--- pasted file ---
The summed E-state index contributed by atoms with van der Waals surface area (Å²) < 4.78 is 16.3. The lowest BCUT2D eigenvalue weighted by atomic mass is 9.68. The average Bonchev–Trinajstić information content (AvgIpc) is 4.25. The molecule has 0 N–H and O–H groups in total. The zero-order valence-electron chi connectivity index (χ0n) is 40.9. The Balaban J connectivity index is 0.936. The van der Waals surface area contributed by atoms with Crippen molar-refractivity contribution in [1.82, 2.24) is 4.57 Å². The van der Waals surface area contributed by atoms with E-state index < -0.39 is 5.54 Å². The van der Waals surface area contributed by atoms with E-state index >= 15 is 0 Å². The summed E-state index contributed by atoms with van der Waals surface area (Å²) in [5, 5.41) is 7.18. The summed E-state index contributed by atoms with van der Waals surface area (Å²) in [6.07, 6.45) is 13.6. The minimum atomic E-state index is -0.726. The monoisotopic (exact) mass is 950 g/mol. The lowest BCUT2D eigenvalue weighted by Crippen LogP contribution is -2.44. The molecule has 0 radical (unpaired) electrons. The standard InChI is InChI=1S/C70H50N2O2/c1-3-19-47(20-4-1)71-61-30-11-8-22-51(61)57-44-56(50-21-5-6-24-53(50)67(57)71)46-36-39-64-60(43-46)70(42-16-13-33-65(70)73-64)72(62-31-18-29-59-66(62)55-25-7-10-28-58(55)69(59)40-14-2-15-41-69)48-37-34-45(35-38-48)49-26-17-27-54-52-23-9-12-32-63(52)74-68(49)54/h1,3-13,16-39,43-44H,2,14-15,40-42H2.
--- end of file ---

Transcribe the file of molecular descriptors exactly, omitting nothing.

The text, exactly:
The summed E-state index contributed by atoms with van der Waals surface area (Å²) < 4.78 is 16.3. The lowest BCUT2D eigenvalue weighted by atomic mass is 9.68. The average Bonchev–Trinajstić information content (AvgIpc) is 4.25. The molecule has 0 N–H and O–H groups in total. The zero-order valence-electron chi connectivity index (χ0n) is 40.9. The Balaban J connectivity index is 0.936. The van der Waals surface area contributed by atoms with Crippen molar-refractivity contribution in [1.82, 2.24) is 4.57 Å². The van der Waals surface area contributed by atoms with E-state index < -0.39 is 5.54 Å². The van der Waals surface area contributed by atoms with E-state index >= 15 is 0 Å². The summed E-state index contributed by atoms with van der Waals surface area (Å²) in [5, 5.41) is 7.18. The summed E-state index contributed by atoms with van der Waals surface area (Å²) in [6.07, 6.45) is 13.6. The minimum atomic E-state index is -0.726. The monoisotopic (exact) mass is 950 g/mol. The lowest BCUT2D eigenvalue weighted by Crippen LogP contribution is -2.44. The molecule has 0 radical (unpaired) electrons. The standard InChI is InChI=1S/C70H50N2O2/c1-3-19-47(20-4-1)71-61-30-11-8-22-51(61)57-44-56(50-21-5-6-24-53(50)67(57)71)46-36-39-64-60(43-46)70(42-16-13-33-65(70)73-64)72(62-31-18-29-59-66(62)55-25-7-10-28-58(55)69(59)40-14-2-15-41-69)48-37-34-45(35-38-48)49-26-17-27-54-52-23-9-12-32-63(52)74-68(49)54/h1,3-13,16-39,43-44H,2,14-15,40-42H2.